“I often wake up in the middle of the night with worries about my next move as the pandemic does not exhibit any signs of easing up,” she says. She adds that she has been forced to sort for manual jobs to keep her family afloat.

Ms. Mary Wahome, a Counseling Psychologist and Programs Director at ‘The Reason to Hope,’ in Karen, Nairobi says that such kind of drastic life changes have an adverse effect on one’s mental status including their family members and if not addressed early can lead to depression among other issues.

“We have had cases of people indulging in substance abuse to deal with the uncertainty and stress brought about by the pandemic, this in turn leads to dependence and also domestic abuse,”

Sam Njoroge , a waiter at a local hotel in Kiambu, has found himself indulging in substance abuse due to challenges he is facing after the hotel he was working in was closed down as it has not yet met the standards required by the MOH to open.

“My day starts at 6am where I go to a local pub, here I can get a drink for as little as Sh30, It makes me suppress the frustration I feel.” he says.

Sam is among the many who have found themselves in the same predicament and resulted to substance abuse finding ways to beat strict measures put in place by the government on the sale of alcohol so as to cope.

Mary says, situations like Sam’s are dangerous and if not addressed early can lead to serious complications, including addiction and dependency, violent behavior and also early death due to health complications.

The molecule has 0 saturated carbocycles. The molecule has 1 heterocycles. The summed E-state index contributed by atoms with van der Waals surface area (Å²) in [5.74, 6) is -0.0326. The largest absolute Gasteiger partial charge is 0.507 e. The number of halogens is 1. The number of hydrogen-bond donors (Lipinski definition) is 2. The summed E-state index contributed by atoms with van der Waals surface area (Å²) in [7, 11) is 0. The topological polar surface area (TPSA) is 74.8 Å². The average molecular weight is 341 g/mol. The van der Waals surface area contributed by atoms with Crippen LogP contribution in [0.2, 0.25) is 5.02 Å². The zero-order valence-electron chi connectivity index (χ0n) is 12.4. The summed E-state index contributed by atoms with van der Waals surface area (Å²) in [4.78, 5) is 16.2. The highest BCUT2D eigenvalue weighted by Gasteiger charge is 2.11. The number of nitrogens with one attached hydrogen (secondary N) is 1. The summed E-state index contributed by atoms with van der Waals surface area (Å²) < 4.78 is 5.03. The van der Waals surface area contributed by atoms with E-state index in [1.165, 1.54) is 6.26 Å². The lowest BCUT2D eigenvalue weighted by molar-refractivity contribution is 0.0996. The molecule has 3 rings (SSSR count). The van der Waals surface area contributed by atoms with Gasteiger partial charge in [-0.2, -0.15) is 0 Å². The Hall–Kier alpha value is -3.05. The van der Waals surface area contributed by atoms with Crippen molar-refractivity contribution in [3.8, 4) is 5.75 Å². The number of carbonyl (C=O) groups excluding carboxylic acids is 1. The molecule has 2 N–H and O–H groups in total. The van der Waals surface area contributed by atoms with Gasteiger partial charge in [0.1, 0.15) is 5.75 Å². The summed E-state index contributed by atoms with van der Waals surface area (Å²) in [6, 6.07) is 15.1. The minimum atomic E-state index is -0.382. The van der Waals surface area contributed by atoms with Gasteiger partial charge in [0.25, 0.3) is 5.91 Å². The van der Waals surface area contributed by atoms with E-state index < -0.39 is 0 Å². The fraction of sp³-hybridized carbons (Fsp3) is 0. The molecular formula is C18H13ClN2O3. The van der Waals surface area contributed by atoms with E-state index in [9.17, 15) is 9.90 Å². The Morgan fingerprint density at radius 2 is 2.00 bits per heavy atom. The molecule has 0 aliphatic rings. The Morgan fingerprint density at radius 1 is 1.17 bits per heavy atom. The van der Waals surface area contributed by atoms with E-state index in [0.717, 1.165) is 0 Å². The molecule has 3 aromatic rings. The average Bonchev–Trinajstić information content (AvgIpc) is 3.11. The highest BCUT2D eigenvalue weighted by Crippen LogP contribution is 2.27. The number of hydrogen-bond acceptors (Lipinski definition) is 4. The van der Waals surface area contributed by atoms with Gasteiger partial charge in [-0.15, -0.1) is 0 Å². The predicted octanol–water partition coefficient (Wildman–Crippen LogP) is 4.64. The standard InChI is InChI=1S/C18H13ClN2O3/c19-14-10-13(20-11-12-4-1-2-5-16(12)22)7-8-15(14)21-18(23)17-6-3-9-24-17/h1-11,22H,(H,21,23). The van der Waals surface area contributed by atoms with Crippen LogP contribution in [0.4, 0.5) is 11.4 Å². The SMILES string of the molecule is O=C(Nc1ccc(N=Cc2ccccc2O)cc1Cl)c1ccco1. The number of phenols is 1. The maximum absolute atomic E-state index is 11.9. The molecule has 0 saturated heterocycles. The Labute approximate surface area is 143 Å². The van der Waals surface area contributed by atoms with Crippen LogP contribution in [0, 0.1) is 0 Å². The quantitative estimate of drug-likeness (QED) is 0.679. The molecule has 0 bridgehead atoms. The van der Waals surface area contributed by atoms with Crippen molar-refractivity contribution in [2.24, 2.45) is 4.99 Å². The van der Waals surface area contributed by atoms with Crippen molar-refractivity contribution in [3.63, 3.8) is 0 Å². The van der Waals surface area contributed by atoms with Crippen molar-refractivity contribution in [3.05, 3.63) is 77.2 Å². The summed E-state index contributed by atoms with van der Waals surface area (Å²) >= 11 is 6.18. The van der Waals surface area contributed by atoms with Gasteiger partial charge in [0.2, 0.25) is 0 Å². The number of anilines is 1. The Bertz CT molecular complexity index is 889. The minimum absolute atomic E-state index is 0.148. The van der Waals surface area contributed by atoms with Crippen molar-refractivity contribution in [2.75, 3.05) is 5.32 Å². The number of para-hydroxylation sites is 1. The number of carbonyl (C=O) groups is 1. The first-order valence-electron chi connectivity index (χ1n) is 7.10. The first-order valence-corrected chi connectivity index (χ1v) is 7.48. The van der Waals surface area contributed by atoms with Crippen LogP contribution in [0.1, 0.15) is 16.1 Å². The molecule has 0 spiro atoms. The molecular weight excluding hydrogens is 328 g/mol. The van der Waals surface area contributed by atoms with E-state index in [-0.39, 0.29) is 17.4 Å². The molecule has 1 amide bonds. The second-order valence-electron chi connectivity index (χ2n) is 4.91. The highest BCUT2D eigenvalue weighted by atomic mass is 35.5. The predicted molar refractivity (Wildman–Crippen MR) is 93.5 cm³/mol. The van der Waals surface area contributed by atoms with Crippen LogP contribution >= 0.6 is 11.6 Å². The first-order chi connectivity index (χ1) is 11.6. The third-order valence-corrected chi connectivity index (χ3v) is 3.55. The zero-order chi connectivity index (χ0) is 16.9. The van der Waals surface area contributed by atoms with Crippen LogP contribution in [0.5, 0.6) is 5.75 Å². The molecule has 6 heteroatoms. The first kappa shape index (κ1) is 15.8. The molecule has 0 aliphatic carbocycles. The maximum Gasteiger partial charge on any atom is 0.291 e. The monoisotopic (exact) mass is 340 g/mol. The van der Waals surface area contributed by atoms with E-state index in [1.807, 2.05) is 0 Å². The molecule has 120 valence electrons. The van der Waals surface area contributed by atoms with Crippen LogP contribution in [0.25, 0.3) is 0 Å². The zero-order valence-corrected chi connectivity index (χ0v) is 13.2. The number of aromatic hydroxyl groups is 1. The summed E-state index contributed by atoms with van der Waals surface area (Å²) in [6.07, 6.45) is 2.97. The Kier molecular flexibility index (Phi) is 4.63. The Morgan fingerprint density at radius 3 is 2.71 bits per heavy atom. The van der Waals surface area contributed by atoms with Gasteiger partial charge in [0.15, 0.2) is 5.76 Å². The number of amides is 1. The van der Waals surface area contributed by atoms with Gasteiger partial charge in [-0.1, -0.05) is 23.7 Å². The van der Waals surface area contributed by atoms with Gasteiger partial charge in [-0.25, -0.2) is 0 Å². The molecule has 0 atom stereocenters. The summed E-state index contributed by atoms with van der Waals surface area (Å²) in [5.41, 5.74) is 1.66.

She has, however, lauded the government for encouraging mental wellness and also launching the Psychological First Aid (PFA) guide in the wake of the virus putting emphasis on the three action principal of look, listen and link. “When we follow this it will be easy to identify an individual in distress and also offer assistance”.

Mary has urged anyone feeling the weight of the virus taking a toll on them not to hesitate but look for someone to talk to.

“You should not only seek help from a specialist but also talk to a friend, let them know what you are undergoing and how you feel, this will help ease their emotional stress and also find ways of dealing with the situation they are facing,” She added

Mary continued to stress on the need to perform frequent body exercises as a form of stress relief, reading and also taking advantage of this unfortunate COVID-19 period to engage in hobbies and talent development.

“Let people take this as an opportunity to kip fit, get in touch with one’s inner self and  also engage in   reading that would  help expand their knowledge.